George Washington Papers
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From George Washington to Samuel Huntington, 17 October 1779

To Samuel Huntington

Head Quarters [West Point] 17th October 1779

Sir

Upon an application similar to the inclosed, I did not look upon myself at liberty to grant the request, as the furlough was to extend beyond the limits of the United States.1 I therefore referred Capt. Stoddard, the former applicant, to Congress. They were pleased to grant his petition,2 and from the recommendation I have had of Capt. Lieut. Vandyke, I would beg leave to request a similar indulgence for him.3 I have the Honor to be with great Respect Sir Your most obt Servt

Go: Washington

LS, in Tench Tilghman’s writing, DNA:PCC, item 152; copy, DNA:PCC, item 169. GW signed the cover of the LS. Congress read this letter on 5 Nov. and referred it to the Board of War (JCC, description begins Worthington Chauncey Ford et al., eds. Journals of the Continental Congress, 1774-1789. 34 vols. Washington, D.C., 1904–37. description ends 15:1240).

1The enclosed document, a statement by John Cochran, surgeon general of the army in the middle department, signed by him and dated 15 Oct. at “West Point Camp,” reads: “Captain Lieutt John Van Dike of the Artillery has long laboured under frequent Relapses of an Intermittent and belious Fevers, which have produced Obstructions in his Liver & spleen, and rendered him unfit for Duty, for the space of a Year, for which Complaints, a variety of Remedies have been applied, without the wished for Success; I would therefore recommend, a Voyage to sea as the most probable Means of his recovery.” Following Cochran’s statement was a statement by Brig. Gen. Henry Knox, dated 16 Oct. at West Point and signed by him, reading: “In addition to the above I certify that Mr Vandyke has done no duty for near a year past and that I have no objection to his solliciting his Excellency Genl Washington for a furlough in order to make a Voyage to sea” (DNA:PCC, item 152).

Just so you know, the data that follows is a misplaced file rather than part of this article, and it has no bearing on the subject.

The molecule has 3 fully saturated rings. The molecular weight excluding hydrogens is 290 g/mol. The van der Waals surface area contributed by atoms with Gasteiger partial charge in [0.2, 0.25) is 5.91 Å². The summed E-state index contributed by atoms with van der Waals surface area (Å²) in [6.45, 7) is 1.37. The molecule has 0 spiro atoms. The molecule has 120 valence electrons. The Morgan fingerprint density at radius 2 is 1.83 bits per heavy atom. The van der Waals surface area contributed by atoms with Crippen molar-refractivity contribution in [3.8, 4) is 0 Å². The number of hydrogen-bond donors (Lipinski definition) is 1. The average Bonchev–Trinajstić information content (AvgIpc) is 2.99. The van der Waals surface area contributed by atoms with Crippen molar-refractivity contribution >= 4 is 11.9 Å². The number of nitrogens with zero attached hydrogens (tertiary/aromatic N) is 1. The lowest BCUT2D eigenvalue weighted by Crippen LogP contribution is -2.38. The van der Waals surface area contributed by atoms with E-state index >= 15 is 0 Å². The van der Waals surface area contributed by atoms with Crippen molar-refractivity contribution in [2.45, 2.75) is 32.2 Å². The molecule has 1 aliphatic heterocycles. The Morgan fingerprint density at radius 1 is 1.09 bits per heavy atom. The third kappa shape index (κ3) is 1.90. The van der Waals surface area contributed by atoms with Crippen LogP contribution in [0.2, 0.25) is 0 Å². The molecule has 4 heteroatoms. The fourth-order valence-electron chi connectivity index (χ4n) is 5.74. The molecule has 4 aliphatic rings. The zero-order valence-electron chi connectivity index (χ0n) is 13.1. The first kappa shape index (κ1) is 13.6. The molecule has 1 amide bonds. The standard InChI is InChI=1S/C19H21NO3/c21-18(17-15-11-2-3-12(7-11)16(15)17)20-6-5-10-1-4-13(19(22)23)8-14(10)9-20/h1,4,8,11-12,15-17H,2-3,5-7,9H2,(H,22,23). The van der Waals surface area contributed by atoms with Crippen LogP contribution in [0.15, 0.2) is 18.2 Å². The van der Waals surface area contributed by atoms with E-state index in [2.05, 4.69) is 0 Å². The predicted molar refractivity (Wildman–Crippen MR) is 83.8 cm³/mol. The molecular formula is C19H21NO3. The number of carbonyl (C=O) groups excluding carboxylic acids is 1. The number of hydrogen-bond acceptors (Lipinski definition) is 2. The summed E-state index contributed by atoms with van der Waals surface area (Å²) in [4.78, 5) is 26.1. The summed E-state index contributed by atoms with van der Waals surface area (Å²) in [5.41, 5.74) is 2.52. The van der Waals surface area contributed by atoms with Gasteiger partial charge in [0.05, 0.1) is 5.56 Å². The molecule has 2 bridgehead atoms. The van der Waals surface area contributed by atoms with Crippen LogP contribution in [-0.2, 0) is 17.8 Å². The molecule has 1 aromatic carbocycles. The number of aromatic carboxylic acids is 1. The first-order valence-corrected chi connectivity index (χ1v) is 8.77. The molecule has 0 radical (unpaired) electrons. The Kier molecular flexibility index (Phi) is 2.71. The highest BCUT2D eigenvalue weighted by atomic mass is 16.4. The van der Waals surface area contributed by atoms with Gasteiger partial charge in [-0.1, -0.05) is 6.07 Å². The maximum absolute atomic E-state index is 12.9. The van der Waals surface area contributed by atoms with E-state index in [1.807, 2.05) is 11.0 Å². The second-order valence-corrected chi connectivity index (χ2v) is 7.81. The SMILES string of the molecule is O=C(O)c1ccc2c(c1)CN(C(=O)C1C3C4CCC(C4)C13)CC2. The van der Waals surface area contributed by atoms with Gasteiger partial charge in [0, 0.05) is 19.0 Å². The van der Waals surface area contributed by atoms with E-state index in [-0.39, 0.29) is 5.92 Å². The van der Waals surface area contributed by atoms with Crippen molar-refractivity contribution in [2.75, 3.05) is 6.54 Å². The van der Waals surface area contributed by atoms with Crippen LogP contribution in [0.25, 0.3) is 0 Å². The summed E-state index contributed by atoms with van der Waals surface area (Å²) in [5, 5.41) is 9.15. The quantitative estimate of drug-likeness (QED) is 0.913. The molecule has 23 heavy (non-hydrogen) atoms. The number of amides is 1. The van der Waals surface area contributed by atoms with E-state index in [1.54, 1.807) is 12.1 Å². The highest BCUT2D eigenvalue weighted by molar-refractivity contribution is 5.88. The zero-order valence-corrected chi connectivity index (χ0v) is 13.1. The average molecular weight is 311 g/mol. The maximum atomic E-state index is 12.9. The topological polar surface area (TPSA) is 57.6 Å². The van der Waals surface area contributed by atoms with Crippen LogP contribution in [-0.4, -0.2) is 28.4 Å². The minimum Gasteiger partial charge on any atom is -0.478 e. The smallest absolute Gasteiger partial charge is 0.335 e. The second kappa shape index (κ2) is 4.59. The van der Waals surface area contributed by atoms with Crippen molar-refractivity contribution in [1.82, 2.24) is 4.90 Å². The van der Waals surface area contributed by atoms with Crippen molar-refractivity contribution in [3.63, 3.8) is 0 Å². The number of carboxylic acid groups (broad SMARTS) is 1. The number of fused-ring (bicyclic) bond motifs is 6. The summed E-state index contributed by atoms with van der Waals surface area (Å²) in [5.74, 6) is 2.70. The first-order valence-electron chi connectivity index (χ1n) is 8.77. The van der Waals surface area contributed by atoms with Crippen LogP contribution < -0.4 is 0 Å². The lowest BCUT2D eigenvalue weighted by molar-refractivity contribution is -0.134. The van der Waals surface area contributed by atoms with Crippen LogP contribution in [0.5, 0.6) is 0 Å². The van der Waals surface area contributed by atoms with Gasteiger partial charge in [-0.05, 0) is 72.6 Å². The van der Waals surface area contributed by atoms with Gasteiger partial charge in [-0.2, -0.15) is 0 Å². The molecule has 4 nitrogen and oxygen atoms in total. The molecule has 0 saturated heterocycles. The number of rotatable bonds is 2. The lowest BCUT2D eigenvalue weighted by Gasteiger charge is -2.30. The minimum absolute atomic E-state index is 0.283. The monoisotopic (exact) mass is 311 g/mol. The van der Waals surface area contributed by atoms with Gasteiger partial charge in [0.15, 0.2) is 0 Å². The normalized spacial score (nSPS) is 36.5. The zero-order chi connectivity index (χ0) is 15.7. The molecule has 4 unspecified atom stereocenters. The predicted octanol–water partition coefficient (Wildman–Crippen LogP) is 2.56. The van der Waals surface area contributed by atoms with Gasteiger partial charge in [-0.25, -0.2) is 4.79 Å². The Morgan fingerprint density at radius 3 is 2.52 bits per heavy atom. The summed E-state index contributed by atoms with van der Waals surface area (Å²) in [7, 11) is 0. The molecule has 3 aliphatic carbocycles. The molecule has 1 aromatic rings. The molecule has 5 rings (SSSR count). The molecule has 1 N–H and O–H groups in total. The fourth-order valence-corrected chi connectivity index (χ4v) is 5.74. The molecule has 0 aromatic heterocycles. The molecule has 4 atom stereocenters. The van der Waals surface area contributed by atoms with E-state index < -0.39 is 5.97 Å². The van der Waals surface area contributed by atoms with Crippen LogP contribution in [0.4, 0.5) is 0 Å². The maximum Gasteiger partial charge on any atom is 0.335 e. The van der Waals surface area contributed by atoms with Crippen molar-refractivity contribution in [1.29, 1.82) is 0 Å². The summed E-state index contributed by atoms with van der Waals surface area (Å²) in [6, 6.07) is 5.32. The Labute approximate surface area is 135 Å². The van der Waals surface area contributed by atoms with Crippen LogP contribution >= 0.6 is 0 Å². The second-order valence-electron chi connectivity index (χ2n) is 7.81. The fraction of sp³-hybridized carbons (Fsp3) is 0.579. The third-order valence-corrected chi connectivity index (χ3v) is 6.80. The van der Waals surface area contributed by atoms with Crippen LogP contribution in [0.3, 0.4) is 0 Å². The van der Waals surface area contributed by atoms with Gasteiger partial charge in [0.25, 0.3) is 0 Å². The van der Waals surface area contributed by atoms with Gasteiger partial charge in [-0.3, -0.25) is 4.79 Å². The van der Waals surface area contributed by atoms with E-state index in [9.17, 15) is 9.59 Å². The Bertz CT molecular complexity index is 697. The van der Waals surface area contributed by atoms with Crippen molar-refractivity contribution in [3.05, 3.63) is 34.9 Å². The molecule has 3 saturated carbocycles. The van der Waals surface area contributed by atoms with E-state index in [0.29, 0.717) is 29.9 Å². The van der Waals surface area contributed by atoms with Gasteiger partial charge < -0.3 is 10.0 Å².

2See GW to John Jay and Jay to GW, both 27 Jan.; see also JCC, description begins Worthington Chauncey Ford et al., eds. Journals of the Continental Congress, 1774-1789. 34 vols. Washington, D.C., 1904–37. description ends 13:117, and GW to Josiah Stoddard, 27 Jan.).

3On recommendation from the Board of War, Congress granted Lt. John Van Dyke an eight-month furlough on 6 Nov. (see Huntington’s reply to GW of 11 Nov. [DLC:GW] and JCC, description begins Worthington Chauncey Ford et al., eds. Journals of the Continental Congress, 1774-1789. 34 vols. Washington, D.C., 1904–37. description ends 15:1246–47; see also Huntington to Van Dyke, 6 Nov. 1779, DNA:PCC, item 14).

John Van Dyke, of Elizabeth, N.J., joined the 2d Continental Artillery Regiment as a first lieutenant in January 1777 and became captain lieutenant of the regiment in 1779. Van Dyke later wrote that he went to sea, but that two days out his ship was captured, and he was sent to the British prison hulk Jersey in the East River. He was later exchanged (John Van Dyke, “Narrative of confinement in the Jersey Prison Ship by John Van Dyke, Captain in Lambs Regiment … ,” Historical Magazine, vol. 7 [1863]: 147–151). After the war, Van Dyke lived in New York City.

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